U.s. Court Blocks Proposed Lng Terminal At Sparrows Point

December 23, 2009|By Mary Gail Hare | Mary Gail Hare,mary.gail.hare@baltsun.com

A federal appeals court in Richmond, Va., upheld Maryland's denial of a water-quality permit for a proposed liquefied natural gas terminal in eastern Baltimore County, issuing a decision Tuesday that halts the $400 million project for the time being.

The terminal and a related 88-mile pipeline have the approval of federal energy regulators, but Virginia-based gas company AES cannot proceed with construction until it secures the required state permits and meets nearly 170 conditions imposed by government agencies, most of them involving environmental and safety issues.

Kent Morton, an AES project director, called the decision disappointing but said the company remains confident that it can still obtain "all of the necessary environmental permits and approvals." The company is considering asking for a rehearing on its permit application, he said.

But Russell Donnelly, who has led community opposition to the project that would be built on the site of the former Sparrows Point shipyard, said the court ruling "may well mean the fight is over."

And Carl Tobias, a University of Richmond law professor who tracks appeals court rulings, said "it will be very difficult for AES to overcome this decision.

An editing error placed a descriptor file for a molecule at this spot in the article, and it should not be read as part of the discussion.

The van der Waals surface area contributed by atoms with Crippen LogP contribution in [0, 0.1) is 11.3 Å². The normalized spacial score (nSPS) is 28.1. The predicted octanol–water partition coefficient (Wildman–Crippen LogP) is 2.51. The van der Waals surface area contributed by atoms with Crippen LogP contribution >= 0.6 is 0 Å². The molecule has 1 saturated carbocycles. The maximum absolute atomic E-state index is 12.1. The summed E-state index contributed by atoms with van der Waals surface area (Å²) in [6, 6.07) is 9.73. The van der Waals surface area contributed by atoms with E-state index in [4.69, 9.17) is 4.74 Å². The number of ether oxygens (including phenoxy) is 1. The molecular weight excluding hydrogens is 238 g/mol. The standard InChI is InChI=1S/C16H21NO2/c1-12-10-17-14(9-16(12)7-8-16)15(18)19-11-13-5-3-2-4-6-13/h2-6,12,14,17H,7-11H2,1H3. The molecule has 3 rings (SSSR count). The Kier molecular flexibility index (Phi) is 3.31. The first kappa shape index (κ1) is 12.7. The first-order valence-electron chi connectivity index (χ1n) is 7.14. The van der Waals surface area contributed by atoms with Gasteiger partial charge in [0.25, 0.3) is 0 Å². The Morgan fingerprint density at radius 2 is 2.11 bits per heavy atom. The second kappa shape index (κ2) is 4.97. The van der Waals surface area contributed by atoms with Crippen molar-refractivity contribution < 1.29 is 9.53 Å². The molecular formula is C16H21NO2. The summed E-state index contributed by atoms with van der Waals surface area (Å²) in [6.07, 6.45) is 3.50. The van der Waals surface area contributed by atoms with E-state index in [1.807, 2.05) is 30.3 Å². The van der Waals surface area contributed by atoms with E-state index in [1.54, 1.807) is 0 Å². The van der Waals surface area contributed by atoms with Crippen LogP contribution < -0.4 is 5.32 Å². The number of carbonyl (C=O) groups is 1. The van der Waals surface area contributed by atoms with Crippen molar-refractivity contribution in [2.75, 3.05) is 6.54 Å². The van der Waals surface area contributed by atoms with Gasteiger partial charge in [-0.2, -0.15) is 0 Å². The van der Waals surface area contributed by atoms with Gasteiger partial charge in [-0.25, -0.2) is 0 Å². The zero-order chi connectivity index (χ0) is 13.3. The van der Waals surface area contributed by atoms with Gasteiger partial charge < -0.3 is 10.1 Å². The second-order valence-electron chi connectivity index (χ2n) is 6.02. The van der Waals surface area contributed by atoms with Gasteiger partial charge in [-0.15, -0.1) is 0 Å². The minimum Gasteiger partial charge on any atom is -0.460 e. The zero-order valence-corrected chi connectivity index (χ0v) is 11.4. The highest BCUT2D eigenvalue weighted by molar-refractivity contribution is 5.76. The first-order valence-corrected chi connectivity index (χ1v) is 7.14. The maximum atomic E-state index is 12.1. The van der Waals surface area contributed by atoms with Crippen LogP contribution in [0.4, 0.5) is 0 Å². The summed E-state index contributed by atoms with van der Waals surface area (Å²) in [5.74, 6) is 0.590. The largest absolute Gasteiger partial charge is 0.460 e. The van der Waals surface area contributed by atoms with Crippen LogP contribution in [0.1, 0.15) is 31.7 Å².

"This is a real victory for the state of Maryland," Tobias said. "The court is very clear in saying the state is correct and there was no dissent in this opinion."

Before tankers could navigate the harbor, AES would have to dredge a 118-acre turning basin and approach channel to a depth of 45 feet. AES has not submitted a plan for disposal of the dredge material, which could contain decades' worth of hazardous materials from industrial operations at Sparrows Point. Maryland Department of the Environment officials argued that such dredging could wipe out aquatic life in the area.

"Maryland examined the relevant data pertaining to the effect on water quality in the areas of the proposed deep channel dredging and articulated a satisfactory explanation for its denial on that basis, including a rational connection between the facts found and the choice made," the judges wrote in their decision.

Rod Easter, president of the Baltimore Building and Construction Trades Council, called the ruling "extremely disappointing."

"In these economic times, when you've got an opportunity for 400 jobs in clean energy, it's mind-boggling to me the state is still pursuing these frivolous lawsuits," said Easter.

Don Mohler, a spokesman for Baltimore County Executive James T. Smith Jr., said the ruling was "a major victory for everyone trying to prevent this ill-advised plant," and Rep. C.A. Dutch Ruppersberger said the court has underscored the right of the state - rather than a company - to "determine what is best for its citizens and its natural resources."

Baltimore Sun reporter Timothy B. Wheeler contributed to this article.

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